There is a long orchestral prelude to the first movement, which introduces two important themes: the first is heard in the clarinets, and recurs in numerous forms throughout the concerto; the second is based on spiritual tunes, and is played by solo horn over strings. The soloist elaborates on both of these themes, particularly in some challenging virtuoso sections.
The slow movement is one of Dvorak’s best, and it again involves two main themes. Interchanges with the clarinet, oboe and bassoon provide a tender and then sombre mood.
The third and final movement is joyous, and has been interpreted as Dvorak’s elation on his return to Europe. There are powerful rhythmic melodies in the winds, with decorated variants from the soloist. We are strongly reminded, as in the New World Symphony, of Dvorak’s love of rural Czech melodies, particularly by the inclusion of some variants of the themes from the first movement.
Dvorak had consulted two cellists about the technical details of the solo part. One of them, Hans Wihan, was so dogmatic about bowings, fingerings and other details that Dvorak had to insist on his own version appearing in print! In a letter to the publisher, Dvorak specifically forbids the use of Wihan’s notation, indicating that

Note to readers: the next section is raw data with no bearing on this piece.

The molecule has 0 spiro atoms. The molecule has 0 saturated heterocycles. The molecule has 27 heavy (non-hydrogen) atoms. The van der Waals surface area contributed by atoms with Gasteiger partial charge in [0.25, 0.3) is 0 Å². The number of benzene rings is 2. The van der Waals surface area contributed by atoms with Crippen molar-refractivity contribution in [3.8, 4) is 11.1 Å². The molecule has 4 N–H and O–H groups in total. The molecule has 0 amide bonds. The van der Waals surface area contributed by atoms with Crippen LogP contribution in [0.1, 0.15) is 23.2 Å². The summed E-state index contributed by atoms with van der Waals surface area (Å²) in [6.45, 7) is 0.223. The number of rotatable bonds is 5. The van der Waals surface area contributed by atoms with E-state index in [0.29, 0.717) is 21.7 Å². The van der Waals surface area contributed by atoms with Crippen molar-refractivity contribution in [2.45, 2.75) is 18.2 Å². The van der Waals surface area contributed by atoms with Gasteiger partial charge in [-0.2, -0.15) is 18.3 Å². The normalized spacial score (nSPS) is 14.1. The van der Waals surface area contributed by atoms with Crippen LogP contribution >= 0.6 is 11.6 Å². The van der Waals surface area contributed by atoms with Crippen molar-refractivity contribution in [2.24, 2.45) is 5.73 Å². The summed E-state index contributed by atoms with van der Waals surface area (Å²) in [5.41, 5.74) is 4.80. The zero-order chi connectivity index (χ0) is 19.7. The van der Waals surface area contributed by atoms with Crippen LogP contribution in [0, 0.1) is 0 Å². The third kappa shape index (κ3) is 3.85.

“The Finale closes gradually diminuendo – like a breath – with reminiscences of the first and second movements; the solo dies away to a pianissimo, then there is a crescendo, and the last measures are taken up by the orchestra, ending stormily.
That was my idea, and from it I cannot recede”.
Fortunately for posterity, Dvorak prevailed.
Notes © by Stephen Walter
About Paul Marleyn
Cellist Paul Marleyn tours regularly in North America, Europe and Asia. As a frequent participant in summer festivals including the Prussia Cove, Busan, Festival of the Sound, Domaine Forget, Casalmaggiore, Leicester and Ottawa international festivals, he collaborates with artists such as Boris Berman, Miriam Fried, James Somerville, Paul Neubauer, Marc-André Hamelin, Steven Dann, Joshua Bell, and with members of the Tokyo, Vermeer, St. Lawrence and Hagen quartets. He has appeared as soloist the Belgrade Philharmonic, European Chamber, Winnipeg Symphony, Symphony Nova Scotia, Kitchener-Waterloo, Thunder Bay and Manitoba Chamber orchestras. Since 2000, Paul has been Artistic Director of the Agassiz International Chamber Music Festival in Winnipeg, and in 2006, joined the Trio Hochelaga, a group currently recording a series of discs of French music for the ATMA label. Paul Marleyn has made several compact disc recordings as on the United Records, CALA, Agassiz, Signum Classics, CBC and RCA Victor labels. From 1993-7, Paul was Principal Cellist of the Royal Liverpool Philharmonic Orchestra, and has served at professor of cello at the University of Manitoba, and most recently at the University of Ottawa.